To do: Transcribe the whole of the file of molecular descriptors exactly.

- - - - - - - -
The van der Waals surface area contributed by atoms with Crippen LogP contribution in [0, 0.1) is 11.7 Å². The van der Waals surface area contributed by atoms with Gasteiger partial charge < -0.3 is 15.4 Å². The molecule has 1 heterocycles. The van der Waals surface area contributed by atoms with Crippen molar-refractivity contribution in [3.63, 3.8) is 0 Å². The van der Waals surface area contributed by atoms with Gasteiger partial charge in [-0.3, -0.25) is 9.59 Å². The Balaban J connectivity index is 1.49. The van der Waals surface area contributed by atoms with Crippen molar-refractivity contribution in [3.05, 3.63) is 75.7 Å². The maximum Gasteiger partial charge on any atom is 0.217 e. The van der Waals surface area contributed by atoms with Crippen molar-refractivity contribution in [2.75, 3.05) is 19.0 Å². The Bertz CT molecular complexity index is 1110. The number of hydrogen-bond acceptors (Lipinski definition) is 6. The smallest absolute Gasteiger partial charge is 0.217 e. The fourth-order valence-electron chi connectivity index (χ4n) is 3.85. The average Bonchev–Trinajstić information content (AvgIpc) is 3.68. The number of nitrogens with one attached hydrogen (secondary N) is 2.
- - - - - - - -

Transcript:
The van der Waals surface area contributed by atoms with Crippen LogP contribution in [0, 0.1) is 11.7 Å². The van der Waals surface area contributed by atoms with Gasteiger partial charge < -0.3 is 15.4 Å². The molecule has 1 heterocycles. The van der Waals surface area contributed by atoms with Crippen molar-refractivity contribution in [3.63, 3.8) is 0 Å². The van der Waals surface area contributed by atoms with Gasteiger partial charge in [-0.3, -0.25) is 9.59 Å². The Balaban J connectivity index is 1.49. The van der Waals surface area contributed by atoms with Crippen molar-refractivity contribution in [3.05, 3.63) is 75.7 Å². The maximum Gasteiger partial charge on any atom is 0.217 e. The van der Waals surface area contributed by atoms with Crippen molar-refractivity contribution in [2.75, 3.05) is 19.0 Å². The Bertz CT molecular complexity index is 1110. The number of hydrogen-bond acceptors (Lipinski definition) is 6. The smallest absolute Gasteiger partial charge is 0.217 e. The fourth-order valence-electron chi connectivity index (χ4n) is 3.85. The average Bonchev–Trinajstić information content (AvgIpc) is 3.68. The number of nitrogens with one attached hydrogen (secondary N) is 2.